Mayer B. Davidson, MD
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Davidson MB. Tests of Glycemia. Ann Intern Med. 2003;138:517. doi: 10.7326/0003-4819-138-6-200303180-00020
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Published: Ann Intern Med. 2003;138(6):517.
TO THE EDITOR:
I agree with most of the recommendations made by Barr and colleagues in their article on tests of glycemia for diagnosis of diabetes mellitus (1), having espoused many of them previously (2-5). I would like to make two points, however. First, Barr and colleagues misinterpret the data in their Figure 2. The graph relates the prevalence of retinopathy to glycemic indices broken down into deciles. Each point represents the average prevalence of retinopathy in the decile but the lowest glycemic value of that decile. Barr and colleagues state that the proportion of persons with retinopathy begins to increase at glycemic values that are actually well within the normal ranges. Although the individual values of patients with retinopathy in the initial decile of increased prevalence are unknown, it seems extremely unlikely that most of them congregated at the lower end of the decile. It is much more likely that mean values in the initial decile of increased retinopathy more accurately reflect the glycemic status of persons with retinopathy. These mean values are fasting plasma glucose concentrations of 8.5 to 9.3 mmol/L (154 to 167 mg/dL), 2-hour postchallenge glucose concentrations of 14.2 to 16.5 mmol/L (256 to 298 mg/dL), and hemoglobin A1c levels of 6.7% to 7.5% (3).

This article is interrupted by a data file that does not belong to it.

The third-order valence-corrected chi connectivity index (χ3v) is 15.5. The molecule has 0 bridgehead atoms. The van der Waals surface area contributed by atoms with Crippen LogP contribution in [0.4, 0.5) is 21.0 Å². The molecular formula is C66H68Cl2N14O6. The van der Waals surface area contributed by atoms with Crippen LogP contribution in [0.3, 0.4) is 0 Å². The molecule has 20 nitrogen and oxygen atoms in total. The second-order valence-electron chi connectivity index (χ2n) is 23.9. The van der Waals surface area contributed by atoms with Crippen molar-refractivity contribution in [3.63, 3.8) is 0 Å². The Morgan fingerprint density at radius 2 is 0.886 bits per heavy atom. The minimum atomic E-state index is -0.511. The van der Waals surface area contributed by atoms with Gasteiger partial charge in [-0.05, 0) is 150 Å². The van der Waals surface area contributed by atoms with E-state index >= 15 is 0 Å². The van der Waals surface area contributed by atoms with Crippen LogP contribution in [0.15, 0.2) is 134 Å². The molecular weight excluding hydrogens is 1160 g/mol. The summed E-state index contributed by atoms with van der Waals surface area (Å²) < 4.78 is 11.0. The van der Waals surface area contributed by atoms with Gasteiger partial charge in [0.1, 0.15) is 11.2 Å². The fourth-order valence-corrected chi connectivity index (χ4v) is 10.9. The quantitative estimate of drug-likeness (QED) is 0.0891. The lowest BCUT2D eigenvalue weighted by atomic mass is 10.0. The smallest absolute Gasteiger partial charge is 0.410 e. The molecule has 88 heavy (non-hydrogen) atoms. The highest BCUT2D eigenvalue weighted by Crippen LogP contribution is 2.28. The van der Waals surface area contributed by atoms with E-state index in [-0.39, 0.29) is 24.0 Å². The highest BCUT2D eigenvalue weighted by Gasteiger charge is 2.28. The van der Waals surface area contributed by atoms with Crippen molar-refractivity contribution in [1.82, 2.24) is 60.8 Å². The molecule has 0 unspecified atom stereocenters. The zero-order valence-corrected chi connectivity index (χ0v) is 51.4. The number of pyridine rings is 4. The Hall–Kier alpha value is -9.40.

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Print ISSN: 0003-4819 | Online ISSN: 1539-3704
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